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With freedom of mobility having been so deeply affected starting in 2020, the concept of citizenship by investment has been gaining a great deal more attention. Specifically, it is the possibility of acquiring a second passport that has people researching this topic more than ever before. Being a dual national provides a number of benefits, from geopolitical diversification, to continued travel freedom when one’s birth citizenship might otherwise impede movement, due to temporary entry restrictions imposed on it by other countries. Some programs, such as the St Lucia citizenship by investment option, are especially attractive, in that they offer nationality for the applicant and all dependent family members, as part of a relatively easy and cost effective application process.

While it is also possible to obtain a second (and even multiple) citizenships through other means, including traditional immigration and family ancestry, those methods can take years. Even then, it may not possible to immediately include your dependent family members. So one of the main advantages of the investment route is that the nationality acquisition timetable can be shortened to mere months, for the whole family, assuming the main applicants pass basic due diligence.

Another benefit of economic citizenship programs is their egalitarian nature. That is, it does not matter what country you are from or whether you can speak the official language(s) of the nation offering the program. As long as you are a qualified investor with a clean background, you are eligible for application. Many such nations also offer outstanding tax benefits, including zero tax liability, and no residency requirement plus overseas application, making the acquisition process completely remote.

At this point you may be wondering what some of the countries that offer this are, and if being a citizen of such nations is even worth it. Thankfully, the list of economic citizenship nations is quite a glamorous one, featuring Caribbean islands such as: Antigua and Barbuda, Dominica, Grenada, St Kitts and Nevis, and St Lucia. Other options are: Montenegro, Turkey, and even Malta, with the latter offering EU-wide access along with its nationality.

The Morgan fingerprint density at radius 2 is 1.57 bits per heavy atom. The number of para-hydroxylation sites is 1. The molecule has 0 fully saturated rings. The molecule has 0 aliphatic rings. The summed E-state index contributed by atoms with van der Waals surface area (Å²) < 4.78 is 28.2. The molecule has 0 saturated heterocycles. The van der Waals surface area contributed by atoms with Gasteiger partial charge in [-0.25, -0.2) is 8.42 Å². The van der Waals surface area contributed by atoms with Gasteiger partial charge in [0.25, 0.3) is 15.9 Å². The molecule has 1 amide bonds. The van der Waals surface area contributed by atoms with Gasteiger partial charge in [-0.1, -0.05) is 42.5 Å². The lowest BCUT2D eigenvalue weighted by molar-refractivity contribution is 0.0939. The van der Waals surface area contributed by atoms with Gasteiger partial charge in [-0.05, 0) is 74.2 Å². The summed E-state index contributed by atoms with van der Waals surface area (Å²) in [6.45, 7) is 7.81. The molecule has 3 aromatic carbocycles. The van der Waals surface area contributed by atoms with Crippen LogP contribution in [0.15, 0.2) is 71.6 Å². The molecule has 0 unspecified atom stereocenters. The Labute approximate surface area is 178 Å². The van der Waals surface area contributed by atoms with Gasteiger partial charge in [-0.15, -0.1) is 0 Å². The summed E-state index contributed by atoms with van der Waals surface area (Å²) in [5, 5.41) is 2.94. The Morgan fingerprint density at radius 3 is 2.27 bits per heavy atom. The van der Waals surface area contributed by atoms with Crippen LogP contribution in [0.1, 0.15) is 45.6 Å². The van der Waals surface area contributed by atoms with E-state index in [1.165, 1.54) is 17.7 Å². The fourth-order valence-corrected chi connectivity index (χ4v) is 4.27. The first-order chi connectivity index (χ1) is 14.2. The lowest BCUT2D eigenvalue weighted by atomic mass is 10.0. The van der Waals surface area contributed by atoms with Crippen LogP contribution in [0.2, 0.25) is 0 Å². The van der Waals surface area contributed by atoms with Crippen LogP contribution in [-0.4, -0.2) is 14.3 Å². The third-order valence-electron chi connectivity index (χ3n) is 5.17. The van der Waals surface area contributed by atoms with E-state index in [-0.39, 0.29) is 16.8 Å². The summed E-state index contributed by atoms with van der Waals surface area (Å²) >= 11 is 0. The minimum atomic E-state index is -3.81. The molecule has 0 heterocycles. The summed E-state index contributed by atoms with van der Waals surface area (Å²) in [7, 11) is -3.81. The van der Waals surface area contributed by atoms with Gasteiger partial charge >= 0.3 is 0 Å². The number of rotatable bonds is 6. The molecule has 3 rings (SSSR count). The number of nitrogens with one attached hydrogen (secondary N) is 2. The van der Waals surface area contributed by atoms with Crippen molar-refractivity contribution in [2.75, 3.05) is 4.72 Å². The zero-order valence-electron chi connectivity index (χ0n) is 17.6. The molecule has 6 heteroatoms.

Contribution costs are also quite reasonable, relatively speaking. For example, the St Lucia program has a minimum investment of $100,000 USD and that price is a 100% reduction from the original fee of 200k in the year 2017. There is also a less than 10k application fee however and the investment does increase when adding other family members (e.g. a family of four requires a total contribution of $150,000, so only 50% greater than the single-applicant cost; these numbers are subject to change at any time.) It is important to understand that this contribution is a donation, in that you are investing in the benefits of nationality, rather than in income-generating assets such as real estate; though there are new fund allocation options coming online all the time.

There are also other jurisdictions that do offer a real estate investment option, but very often, this entails buying over-priced property that you may not ever really use, and that may not have strong rental or resale potential. Also, real estate options are generally much higher (e.g. often twice as much) than the donation route, while some countries require a hybrid approach of part-donation and part-property investment.

st lucia citizenship by investment

If you are interested in quickly acquiring a second passport for yourself and family, citizenship by investment is the way to go. Make sure to read all of our program reviews at Travel Unbound, and enjoy our curated selection of educational videos from some of the best application agents in the industry.